Boeing Is Building Big Orca Drone Subs For The Navy To Hunt And Lay Mines And More

The U.S. Navy has hired Boeing to build four Orca extra-large unmanned undersea vehicles, or XLUUVs. The service plans to use the Orcas to explore and refine future concepts of operation for underwater drones of this size, which could include gathering intelligence, emplacing or clearing naval mines, attacking other ships or submarines, conducting stand-off strikes, and more.

The Pentagon announced that the Navy had awarded Boeing the contract for the Orcas, worth $43 million, in its daily service-wide contracting announcement on Feb. 13, 2019. Separately, the Chicago-headquartered defense contractor said it is partnering with shipbuilder Huntington Ingalls on the project in a Tweet on Feb. 15, 2019.

“The Orca XLUUV will be modular in construction with the core vehicle providing guidance and control, navigation, autonomy, situational awareness, core communications, power distribution, energy and power, propulsion and maneuvering, and mission sensors,” the Pentagon announcement said. It “will have well-defined interfaces for the potential of implementing cost-effective upgrades in future increments to leverage advances in technology and respond to threat changes.”

In 2017, the Navy awarded XLUUV developmental contracts to both Boeing and Lockheed Martin. The latter firm had proposed a vehicle with a shape more in line with an enlarged torpedo.

An artist’s conception of Lockheed Martin’s Orca proposal., Lockheed Martin

Boeing’s Orca design has a boxier hullform more akin to a small submarine and is derived from an earlier private venture known as Echo Voyager. This XLUUV was itself an evolution of previous work done the company had done on large unmanned undersea vehicles called Echo Seeker and Echo Ranger.

The most obvious difference between the Echo Voyager and the new Orca, at least based on Boeing’s concept art, is the replacement of the earlier undersea drone’s propeller with a shrouded propulsor. This improves propulsion efficiency and reduces noise, the latter factor being especially important for underwater military craft, where silence is essential to survival. Many modern military submarines, including the U.S. Navy’s Seawolf and Virginia-classes, have similar propulsors for exactly this reason.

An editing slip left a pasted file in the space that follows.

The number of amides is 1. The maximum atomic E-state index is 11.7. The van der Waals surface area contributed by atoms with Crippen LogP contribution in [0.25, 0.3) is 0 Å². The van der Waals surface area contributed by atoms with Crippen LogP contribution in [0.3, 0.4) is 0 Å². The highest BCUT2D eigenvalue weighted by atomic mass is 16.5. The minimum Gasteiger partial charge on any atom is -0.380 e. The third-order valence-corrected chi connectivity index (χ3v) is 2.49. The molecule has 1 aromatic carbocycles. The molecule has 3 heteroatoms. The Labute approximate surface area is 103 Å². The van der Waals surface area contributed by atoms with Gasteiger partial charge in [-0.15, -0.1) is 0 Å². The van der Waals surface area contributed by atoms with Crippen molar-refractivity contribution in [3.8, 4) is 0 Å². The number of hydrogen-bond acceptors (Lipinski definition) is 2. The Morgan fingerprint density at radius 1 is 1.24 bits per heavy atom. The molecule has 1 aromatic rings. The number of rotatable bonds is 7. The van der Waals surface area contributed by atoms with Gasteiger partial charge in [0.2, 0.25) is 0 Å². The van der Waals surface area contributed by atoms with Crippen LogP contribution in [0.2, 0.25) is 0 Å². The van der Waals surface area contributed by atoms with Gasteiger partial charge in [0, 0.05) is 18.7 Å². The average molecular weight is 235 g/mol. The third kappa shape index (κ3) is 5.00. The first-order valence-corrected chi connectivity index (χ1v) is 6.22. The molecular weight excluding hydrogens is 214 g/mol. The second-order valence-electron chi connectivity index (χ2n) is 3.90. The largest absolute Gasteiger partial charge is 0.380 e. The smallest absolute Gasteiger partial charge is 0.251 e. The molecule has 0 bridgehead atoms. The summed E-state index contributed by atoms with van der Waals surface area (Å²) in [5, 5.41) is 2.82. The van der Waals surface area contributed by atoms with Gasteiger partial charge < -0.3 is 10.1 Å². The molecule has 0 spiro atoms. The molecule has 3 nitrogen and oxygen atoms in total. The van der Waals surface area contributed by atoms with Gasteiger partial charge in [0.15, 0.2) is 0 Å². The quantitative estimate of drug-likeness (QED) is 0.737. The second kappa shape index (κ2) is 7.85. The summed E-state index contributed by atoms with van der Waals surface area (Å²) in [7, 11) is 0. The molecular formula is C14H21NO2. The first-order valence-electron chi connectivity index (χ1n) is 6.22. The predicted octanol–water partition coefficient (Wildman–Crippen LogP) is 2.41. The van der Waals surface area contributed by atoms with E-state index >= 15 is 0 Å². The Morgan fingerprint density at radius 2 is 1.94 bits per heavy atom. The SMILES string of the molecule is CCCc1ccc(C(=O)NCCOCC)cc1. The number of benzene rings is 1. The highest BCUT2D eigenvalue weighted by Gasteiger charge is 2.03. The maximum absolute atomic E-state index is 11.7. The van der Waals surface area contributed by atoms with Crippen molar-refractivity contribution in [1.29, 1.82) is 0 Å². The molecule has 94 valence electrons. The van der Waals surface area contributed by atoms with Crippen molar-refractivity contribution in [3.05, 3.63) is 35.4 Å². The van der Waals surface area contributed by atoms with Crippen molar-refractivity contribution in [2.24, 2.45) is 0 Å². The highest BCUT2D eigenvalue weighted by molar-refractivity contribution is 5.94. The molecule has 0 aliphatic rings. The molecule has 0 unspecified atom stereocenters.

Otherwise, it looks likely that the new Orcas will borrow significantly from the 51-foot long, 50-ton Echo Voyager’s design, including its modular payload bays. The Orca’s basic performance may be similar, as well.

Boeing experimental Echo Voyager., Boeing

The diesel-electric Echo Voyager has a maximum speed of around nine miles per hour underwater and can dive to depths up to 11,000 feet deep. Its batteries give it range of more than 150 miles at a speed of around 3 miles per hour, before it needs to surface and use its air-breathing diesel generator to recharge.

Boeing has said that Echo Voyager could carry enough fuel to allow it to operate autonomously for up to six months at a time, covering total ranges of around 7,500 miles. With just one fuel module in its modular payload bays, it would still have a full range of more than 6,500 miles. It has its own sonar-enabled obstacle avoidance system, as well as an inertial navigation system.

Orca may also leverage experience Huntington Ingalls gained while working on its own large unmanned undersea vehicle project, called Proteus, in cooperation with Bluefin Robotics and Battelle. Proteus is a significantly smaller vehicle, though, at around 25 feet long, and is limited capability-wise compared to Echo-Voyager